It’s seven years into the story of Bearcubs, the immersive solo project from 30 year old electronic artist Jack Ritchie. A meticulously skillful producer, with a sound underpinned by warm textured synths, soulful feather-light vocals and addictive sound design elements, Bearcubs has created his own fiercely independent path. After a string of singles and two highly-acclaimed EPs which earned him recognition from the likes of The Fader, Mixmag, Noisey and respected tastemakers such as Annie Mac and Zane Lowe, 2018 saw the release of his debut album Ultraviolet. Cementing him as a versatile producer and innovative songwriter, the album highlights the diversity of his influences and inspirations ranging from minimalistic, ambient moments to powerful, heartwarming productions. “Ultraviolet was more just about getting out a lot of ideas I had on my mind in a short space of time beyond what I had released before”, Jack explains.
Making a much-anticipated relocation to Berlin in 2019 to find new inspiration and collaborations, Bearcubs discovered a new energy for creating music. As the stars aligned in his personal and creative world, he was offered the opportunity to score the debut feature length film ‘Relativity’ by emerging director Mariko Minoguchi, premiered at the Munich International Film Festival and nominated at the BFI London Film Festival. “For the first 6 months of being in Berlin I didn’t write much of my own music at all,” he reflects, “I was experiencing new things and places every day. The slower pace of the city gave me space to absorb a lot.”
Berlin’s notorious artistic freedom and acceptance, complemented by the creative community Bearcubs has had the opportunity to be part of, has proved particularly transformative for him as an artist. “It has given me a lot of mental and physical space to create new music”, he claims with a palpable excited confidence, “it feels like you can be spontaneous and just go with the flow here, individual self expression seems to be more accepted here.”
This time helped him to reset and discover his own voice within his music, “every song I write I am trying to get a bit closer to the idea of what is really me.” This newfound freedom and perspective culminated with the birth of his second album “Early Hours”, a varied and entrancing reflection on his time spent in London in the beginning of his musical career.
“‘Early Hours’ is a tangled day dream of different experiences, living in London working in a pub whilst trying to write music, transient relationships, friendships fucked up and gained again, boredom, loneliness in the city, the hazy euphoria of partying and being up till the early hours with your friends around you, thoughts of the real world out of mind.’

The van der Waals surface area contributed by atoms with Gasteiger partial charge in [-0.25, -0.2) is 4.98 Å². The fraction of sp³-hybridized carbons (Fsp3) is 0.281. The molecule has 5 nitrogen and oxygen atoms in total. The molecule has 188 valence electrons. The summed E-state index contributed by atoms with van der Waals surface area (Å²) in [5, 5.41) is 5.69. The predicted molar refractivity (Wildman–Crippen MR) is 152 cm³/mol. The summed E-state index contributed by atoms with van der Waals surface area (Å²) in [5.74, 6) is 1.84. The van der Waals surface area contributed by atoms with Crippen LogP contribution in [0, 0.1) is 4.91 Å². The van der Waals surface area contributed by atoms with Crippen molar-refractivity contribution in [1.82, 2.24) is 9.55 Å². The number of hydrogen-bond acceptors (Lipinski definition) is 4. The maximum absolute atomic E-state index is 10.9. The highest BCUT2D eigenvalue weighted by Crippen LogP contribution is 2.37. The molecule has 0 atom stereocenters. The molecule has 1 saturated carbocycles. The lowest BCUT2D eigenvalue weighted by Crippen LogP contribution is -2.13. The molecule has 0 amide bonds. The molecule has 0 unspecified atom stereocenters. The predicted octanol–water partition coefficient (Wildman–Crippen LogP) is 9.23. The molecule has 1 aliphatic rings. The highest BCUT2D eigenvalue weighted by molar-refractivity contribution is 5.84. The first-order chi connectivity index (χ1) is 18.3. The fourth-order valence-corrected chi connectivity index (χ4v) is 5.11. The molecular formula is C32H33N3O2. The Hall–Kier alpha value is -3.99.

This battle between the realities of living in a fast-paced, ruthless metropolis and the hunger to express himself as an artist are evident throughout his album, with uplifting and euphoric moments such as ‘Everyplace Is Life’ and ‘Même Langue’, bona-fide odes to the freedom in youth, juxtaposed with introspective moments such as ‘Screentime’ and ‘DLT’ that offer an acceptance in one’s shortcomings and insecurities. Musically the album transitions from slow burning, RnB-infused moments to joyful, club ready tracks, showcasing Bearcubs’ ability to move across the spectrum of genres whilst maintaining the intricacies of his early productions. Inevitably varied as is his musical past, be it spending his teenage years in punk and hardcore bands, or playing with a 10-piece hip hop band, ‘Early Hours’ is a testament to his willingness to defy genres.
Berlin’s influence on the project permeated further than just musically, with the album artwork produced by Bearcubs himself incorporating elements of the modern brutalist architecture so representative of the city’s image. “I find the contrast between humans occupying these brutalist environments and the cold modernness of the places themselves really interesting.”
“I tried to look back to what originally inspired me growing up; my dad playing me a lot of jazz records and bands like Steely Dan, hearing my brother mixing 90s house and old school hiphop vinyls, and the relentless exposure to pop and r’n’b from the radio.”
“Early Hours” garnered Bearcubs a slew of newfound support from across the globe, with features in Billboard, Grammy Awards, Dancing Astronaut, Trax Magazine and radio plays on Triple J, BBC Radio 1, 6Music, gathering 20m streams across platforms.
With the realities of the global pandemic hitting close to home, Bearcubs used the solitary time to consider the music he really wanted to create, spending months in the studio working with a close knit collective of friends and artists. What emerged from this period of focused isolation, both creatively and factually, is his third album “Weather Report”.
“This album feels like a bit of a fresh start because it shows honestly more of my personality than I’ve ever given away before, I’m just being myself in the music and the way I sing.” Musically, it is a significant departure from his established electronic sound of previous releases, opting instead towards finding “raw, interesting moments”. “Weather Report’ has a fun and relaxed mood, “something you want to play on a summer’s day”, with swirling guitars, live drums and heavily inspired by 60s and 70s film and TV music. “All the collaborators, both both musically and visually, are friends and the process was a lot about having fun, hanging out and just jamming."